Anthony Trollope was an established novelist of great renown when Nina Balatka was published in 1866, twenty years after his first novel. Except for La Vendée, his third novel, set in France during the Revolution, all his previous works were set in England or Ireland and dealt with the upper levels of society: the nobility and the landed gentry (wealthy or impoverished), and a few well-to-do merchants — people several strata above the social levels of the characters popularized by his contemporary Dickens. Most of Trollope's early novels were set in the countryside or in provincial towns, with occasional forays into London. The first of his political novels, Can You Forgive Her, dealing with the Pallisers was published in 1864, two years before Nina. By the time he began writing Nina, shortly after a tour of Europe, Trollope was a master at chronicling the habits, foibles, customs, and ways of life of his chosen subjects.
Nina Balatka is, on the surface, a love story — not an unusual theme for Trollope. Romance and courtship were woven throughout all his previous works, often with two, three, or even more pairs of lovers per novel. Most of his heroes and heroines, after facing numerous hurdles, often of their own making, were eventually happily united by the next-to-last chapter. A few were doomed to disappointment (Johnny Eames never won the heart of Lily Dale through two of the "Barsetshire" novels), but marital bliss — or at least the prospect of bliss — was the usual outcome. Even so, the reader of Trollope soon notices his analytical description of Victorian courtship and marriage. In the circles of Trollope's characters, only the wealthy could afford to marry for love; those without wealth had to marry for money, sometimes with disastrous consequences. By the time of Nina, Trollope's best exploration of this subject was the marriage between Plantagenet Palliser and Lady Glencora M'Cluskie, the former a cold fish and the latter a hot-blooded heiress in love with a penniless scoundrel (Can You Forgive Her? 1865). Yet to come was the disastrous marriage of intelligent Lady Laura Standish to the wealthy but old-maidish Robert Kennedy in Phineas Finn and its sequel.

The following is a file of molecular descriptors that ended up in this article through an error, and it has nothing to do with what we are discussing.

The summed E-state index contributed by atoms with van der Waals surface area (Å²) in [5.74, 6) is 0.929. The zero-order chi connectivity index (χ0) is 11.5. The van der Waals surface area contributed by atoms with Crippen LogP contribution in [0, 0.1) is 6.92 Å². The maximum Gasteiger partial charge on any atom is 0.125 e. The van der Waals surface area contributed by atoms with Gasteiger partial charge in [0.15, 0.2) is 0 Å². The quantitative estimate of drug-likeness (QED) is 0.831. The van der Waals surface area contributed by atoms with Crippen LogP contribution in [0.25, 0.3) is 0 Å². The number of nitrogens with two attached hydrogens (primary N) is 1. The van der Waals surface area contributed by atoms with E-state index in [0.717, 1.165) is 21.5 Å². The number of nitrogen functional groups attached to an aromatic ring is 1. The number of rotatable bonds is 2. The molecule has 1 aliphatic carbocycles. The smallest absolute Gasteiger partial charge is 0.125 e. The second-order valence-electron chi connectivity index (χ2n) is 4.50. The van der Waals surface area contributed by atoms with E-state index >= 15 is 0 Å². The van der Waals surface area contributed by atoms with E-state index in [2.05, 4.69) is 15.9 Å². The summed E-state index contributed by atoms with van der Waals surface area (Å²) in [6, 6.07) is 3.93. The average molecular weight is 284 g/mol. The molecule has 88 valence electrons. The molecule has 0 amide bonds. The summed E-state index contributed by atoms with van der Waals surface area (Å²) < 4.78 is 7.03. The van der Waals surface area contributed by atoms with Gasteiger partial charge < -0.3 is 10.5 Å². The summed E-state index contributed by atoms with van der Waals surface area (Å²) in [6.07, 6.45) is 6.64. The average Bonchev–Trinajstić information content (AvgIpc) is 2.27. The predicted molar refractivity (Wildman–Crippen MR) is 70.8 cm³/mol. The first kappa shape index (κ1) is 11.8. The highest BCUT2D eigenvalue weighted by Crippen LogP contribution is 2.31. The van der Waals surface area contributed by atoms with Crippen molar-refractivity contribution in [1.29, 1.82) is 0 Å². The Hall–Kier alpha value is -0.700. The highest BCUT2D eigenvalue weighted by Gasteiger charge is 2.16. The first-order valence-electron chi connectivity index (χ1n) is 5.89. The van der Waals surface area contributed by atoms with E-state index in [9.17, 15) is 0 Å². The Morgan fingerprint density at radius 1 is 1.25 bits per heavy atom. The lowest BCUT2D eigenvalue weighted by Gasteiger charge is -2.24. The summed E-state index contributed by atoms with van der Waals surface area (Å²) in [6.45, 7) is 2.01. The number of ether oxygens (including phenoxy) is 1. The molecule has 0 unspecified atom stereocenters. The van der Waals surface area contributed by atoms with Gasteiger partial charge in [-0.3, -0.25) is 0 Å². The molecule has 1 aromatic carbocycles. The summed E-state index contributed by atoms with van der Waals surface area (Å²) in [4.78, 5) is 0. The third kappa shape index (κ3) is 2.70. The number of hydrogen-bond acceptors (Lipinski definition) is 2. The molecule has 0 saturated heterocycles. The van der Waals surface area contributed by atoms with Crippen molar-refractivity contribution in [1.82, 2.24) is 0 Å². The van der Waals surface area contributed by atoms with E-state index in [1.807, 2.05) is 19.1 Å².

But Nina Balatka is different from Trollope's previous novels in four respects. First, Trollope was accustomed to include in his novels his own witty editorial comments about various subjects, often paragraphs or even several pages long. No such comments are found in Nina. Second, the story is set in Prague instead of the British isles. Third, the hero and heroine are already in love and engaged to one another at the opening; we are not told any details about their falling in love. The hero, Anton Trendellsohn is a successful businessman in his mid-thirties — not the typical Trollopian hero in his early twenties, still finding himself, and besotted with love. Anton is rather cold as lovers go, seldom whispering words of endearment to Nina. But it is the fourth difference which really sets this novel apart and makes it both a masterpiece and an enigma....